Plasma Blender "Small Hydrogen" Experiment Hypothesis

  • Do you think this is a worthy experiment? 1

    1. Yes, absolutely. The combination of ideas are worth testing. (1) 100%
    2. Not really. We should stick to powder based systems for now. (0) 0%
    3. No way. The ideas are bunk because plasma based systems don't work. (0) 0%

    Simon Brink proposes that hydrogen atoms excited or shrunken to different levels interact with different catalysts. As an example, the most optimal catalyst to shrink a hydrogen atom at a 1/4th fractional state would be different than 1/8th fractional state. To optimize this effect and produce the smallest fractional states that may most potential induce LENR or cold fusion events, this hypothesis proposes a plasma based environment between electrodes in the negative resistance regime producing ion acoustic oscillations; additionally, nano-particles of a wide array of elements would be added to the discharge by one of various mechanisms a percentage of which would be reduced to a near atomic state by plasma processes. The multitude of atomized catalysts would interact with atomic hydrogen or atomic deuterium to induce the reduction to fractional states (or simply altering the hydrogen to various forms) which would continue to encounter other elements inducing a constant downward process. Simutaneously to these processes, nuclear reactions are speculated to occur providing thermal energy to the complex space charge construct which may be converted into electrical current and more powerful oscillations. At some point, the input power may be reduced or nearly cut off completely allowing the system to operate in a near self-sustaining mode. Lithium, due to its track record of undergoing nuclear reactions at very low energies, should be tested both along with a multitude of other elements and in other tests using only hydrogen (or deuterium) and traces of noble gases.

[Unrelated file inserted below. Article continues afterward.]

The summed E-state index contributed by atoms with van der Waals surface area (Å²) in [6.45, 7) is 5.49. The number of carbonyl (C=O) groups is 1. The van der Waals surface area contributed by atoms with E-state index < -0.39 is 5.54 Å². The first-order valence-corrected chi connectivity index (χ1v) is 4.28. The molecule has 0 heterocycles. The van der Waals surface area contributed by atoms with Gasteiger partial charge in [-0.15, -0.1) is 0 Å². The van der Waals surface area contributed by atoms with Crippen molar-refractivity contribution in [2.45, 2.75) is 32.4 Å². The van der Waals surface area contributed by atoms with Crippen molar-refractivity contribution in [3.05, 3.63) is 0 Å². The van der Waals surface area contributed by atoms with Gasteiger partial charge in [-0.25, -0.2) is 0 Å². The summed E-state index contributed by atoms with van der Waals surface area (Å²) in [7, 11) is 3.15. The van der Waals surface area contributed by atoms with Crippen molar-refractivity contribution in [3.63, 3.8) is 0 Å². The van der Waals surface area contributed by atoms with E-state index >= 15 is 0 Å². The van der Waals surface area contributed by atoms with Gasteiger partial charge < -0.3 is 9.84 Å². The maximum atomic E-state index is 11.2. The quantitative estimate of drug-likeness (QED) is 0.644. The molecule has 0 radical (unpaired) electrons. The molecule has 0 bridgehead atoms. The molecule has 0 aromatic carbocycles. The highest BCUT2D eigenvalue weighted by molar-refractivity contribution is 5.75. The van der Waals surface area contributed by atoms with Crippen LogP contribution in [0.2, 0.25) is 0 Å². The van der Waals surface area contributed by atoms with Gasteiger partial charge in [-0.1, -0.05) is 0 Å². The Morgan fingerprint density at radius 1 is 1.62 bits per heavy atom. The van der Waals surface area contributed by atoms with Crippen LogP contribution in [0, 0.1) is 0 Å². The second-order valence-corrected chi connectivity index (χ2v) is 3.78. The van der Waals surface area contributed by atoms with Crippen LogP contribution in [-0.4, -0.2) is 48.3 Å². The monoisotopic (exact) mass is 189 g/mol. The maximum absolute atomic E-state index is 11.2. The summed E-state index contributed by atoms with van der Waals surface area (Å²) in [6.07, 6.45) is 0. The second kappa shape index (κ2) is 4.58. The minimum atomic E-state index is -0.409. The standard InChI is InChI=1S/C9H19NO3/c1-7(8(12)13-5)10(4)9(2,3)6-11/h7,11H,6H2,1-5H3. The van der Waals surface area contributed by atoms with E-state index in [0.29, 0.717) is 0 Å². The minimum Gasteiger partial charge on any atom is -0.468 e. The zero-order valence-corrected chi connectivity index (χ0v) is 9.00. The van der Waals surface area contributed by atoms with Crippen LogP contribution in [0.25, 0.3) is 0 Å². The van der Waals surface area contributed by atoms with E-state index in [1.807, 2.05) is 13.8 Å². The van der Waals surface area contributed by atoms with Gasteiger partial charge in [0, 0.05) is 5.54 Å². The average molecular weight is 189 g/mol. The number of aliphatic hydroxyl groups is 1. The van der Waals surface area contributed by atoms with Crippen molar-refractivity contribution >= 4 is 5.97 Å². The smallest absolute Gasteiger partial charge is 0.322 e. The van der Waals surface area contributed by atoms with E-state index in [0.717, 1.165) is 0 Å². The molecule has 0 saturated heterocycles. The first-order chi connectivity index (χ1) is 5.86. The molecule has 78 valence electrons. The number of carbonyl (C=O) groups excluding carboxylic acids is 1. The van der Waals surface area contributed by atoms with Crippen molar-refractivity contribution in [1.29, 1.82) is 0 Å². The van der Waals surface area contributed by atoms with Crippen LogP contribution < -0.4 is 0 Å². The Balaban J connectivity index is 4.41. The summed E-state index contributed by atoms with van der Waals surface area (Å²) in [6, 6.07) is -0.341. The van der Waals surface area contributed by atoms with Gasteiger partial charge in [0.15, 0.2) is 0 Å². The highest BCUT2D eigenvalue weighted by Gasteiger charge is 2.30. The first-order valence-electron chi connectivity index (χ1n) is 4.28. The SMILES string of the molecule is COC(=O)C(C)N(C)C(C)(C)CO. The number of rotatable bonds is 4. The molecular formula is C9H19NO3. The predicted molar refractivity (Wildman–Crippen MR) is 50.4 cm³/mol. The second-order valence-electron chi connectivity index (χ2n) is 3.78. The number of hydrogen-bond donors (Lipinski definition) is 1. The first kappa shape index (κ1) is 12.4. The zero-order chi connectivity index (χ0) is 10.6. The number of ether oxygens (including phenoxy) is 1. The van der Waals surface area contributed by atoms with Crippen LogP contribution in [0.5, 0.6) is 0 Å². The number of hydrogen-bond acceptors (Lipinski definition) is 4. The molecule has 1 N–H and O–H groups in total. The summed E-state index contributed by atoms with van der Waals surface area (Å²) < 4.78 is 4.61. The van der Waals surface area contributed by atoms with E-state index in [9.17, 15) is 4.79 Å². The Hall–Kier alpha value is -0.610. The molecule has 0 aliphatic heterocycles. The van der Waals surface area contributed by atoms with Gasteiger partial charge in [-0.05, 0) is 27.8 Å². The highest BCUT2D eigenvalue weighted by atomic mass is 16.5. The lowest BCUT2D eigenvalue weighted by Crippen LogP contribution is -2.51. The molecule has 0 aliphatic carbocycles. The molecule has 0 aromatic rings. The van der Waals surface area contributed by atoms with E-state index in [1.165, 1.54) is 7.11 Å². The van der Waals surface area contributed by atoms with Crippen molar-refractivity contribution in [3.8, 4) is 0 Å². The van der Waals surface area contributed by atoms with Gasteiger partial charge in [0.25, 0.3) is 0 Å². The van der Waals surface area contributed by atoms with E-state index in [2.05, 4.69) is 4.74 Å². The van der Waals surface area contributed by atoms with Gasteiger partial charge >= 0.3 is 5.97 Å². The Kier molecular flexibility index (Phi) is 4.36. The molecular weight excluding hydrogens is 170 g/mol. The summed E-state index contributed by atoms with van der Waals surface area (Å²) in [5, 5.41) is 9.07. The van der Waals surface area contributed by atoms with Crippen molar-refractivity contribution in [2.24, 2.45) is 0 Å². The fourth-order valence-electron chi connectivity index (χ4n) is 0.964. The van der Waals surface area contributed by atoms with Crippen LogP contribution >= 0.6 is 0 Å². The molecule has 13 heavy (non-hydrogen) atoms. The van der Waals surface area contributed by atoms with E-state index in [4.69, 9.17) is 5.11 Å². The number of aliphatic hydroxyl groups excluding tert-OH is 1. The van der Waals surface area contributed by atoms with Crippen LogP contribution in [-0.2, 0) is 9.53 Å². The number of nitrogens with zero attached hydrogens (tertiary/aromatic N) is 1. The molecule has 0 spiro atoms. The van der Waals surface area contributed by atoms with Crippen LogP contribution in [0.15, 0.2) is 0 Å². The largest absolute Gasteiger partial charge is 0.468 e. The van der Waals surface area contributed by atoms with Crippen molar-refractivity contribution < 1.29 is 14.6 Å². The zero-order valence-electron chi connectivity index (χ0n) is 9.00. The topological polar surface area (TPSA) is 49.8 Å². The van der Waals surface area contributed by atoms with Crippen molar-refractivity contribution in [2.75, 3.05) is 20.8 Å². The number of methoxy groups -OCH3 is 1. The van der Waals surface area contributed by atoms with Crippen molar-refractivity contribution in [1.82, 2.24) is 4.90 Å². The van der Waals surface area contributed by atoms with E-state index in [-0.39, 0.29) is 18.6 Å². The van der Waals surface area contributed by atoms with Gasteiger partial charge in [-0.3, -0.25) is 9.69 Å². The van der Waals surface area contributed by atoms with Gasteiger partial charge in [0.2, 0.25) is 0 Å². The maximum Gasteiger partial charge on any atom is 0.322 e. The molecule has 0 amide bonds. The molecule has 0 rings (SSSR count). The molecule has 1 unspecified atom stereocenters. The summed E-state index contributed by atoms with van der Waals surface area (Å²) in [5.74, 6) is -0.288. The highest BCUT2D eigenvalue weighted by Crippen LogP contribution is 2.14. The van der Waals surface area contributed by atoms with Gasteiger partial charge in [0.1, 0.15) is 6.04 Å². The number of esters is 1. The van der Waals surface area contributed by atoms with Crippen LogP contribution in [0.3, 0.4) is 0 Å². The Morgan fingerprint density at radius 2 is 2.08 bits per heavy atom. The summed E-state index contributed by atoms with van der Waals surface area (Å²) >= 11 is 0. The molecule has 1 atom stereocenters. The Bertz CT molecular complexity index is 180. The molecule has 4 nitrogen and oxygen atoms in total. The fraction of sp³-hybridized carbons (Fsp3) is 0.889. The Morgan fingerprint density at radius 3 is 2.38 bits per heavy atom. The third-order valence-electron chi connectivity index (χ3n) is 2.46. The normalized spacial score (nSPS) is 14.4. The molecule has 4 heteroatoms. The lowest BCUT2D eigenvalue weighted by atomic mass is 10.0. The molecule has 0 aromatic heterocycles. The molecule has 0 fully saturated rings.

The forms of energy produced by such an experiment could include light, heat, traditional transverse electromagnetic radiation, and longitudinal waves as the macro-EVO or complex space charge construct undulates. Methods should be utilized to measure all these different types of output.


    Although not without some expense, such an experiment could be performed on a small scale (shoe box size or smaller rather than table top size) to reduce some material costs.

  • I'm not a good artist, so I'll try to explain it a bit more in depth.


    Producing a complex space charge construct (also described as a "fireball" or "firerod" in the literature) is not overly difficult. These structures organize out of the chaos of the plasma whenever a negative resistance is established in an electrical discharge. In a wide range of experiments going back a hundred years or longer, electrical discharges (which would all produce a negative resistance and such a macro-EVO for at least a brief period of time) have produced all sorts of anomalies - including excess heat, light, and mechanical force. What I'm suggesting is for a group to build a discharge tube that could produce such a condition. I could propose some guidelines for sizes and dimensions, but there are many options available. In this discharge tube, they could test various gas combinations, perhaps starting with hydrogen (or deuterium) with a certain percentage of argon. Somewhere in the discharge tube (perhaps even in a hollow electrode if they are attempting to produce a pseudo-spark type effect) they would place a tiny fraction of a gram of various nano-particles of different elements. When the discharge tube is initially fired, a percentage of these nano-particles would be atomized and would spread through the plasma.


    So we would be combining the idea of the negative resistance and the complex space charge with a wide array of catalytic elements to enhance small hydrogen formation.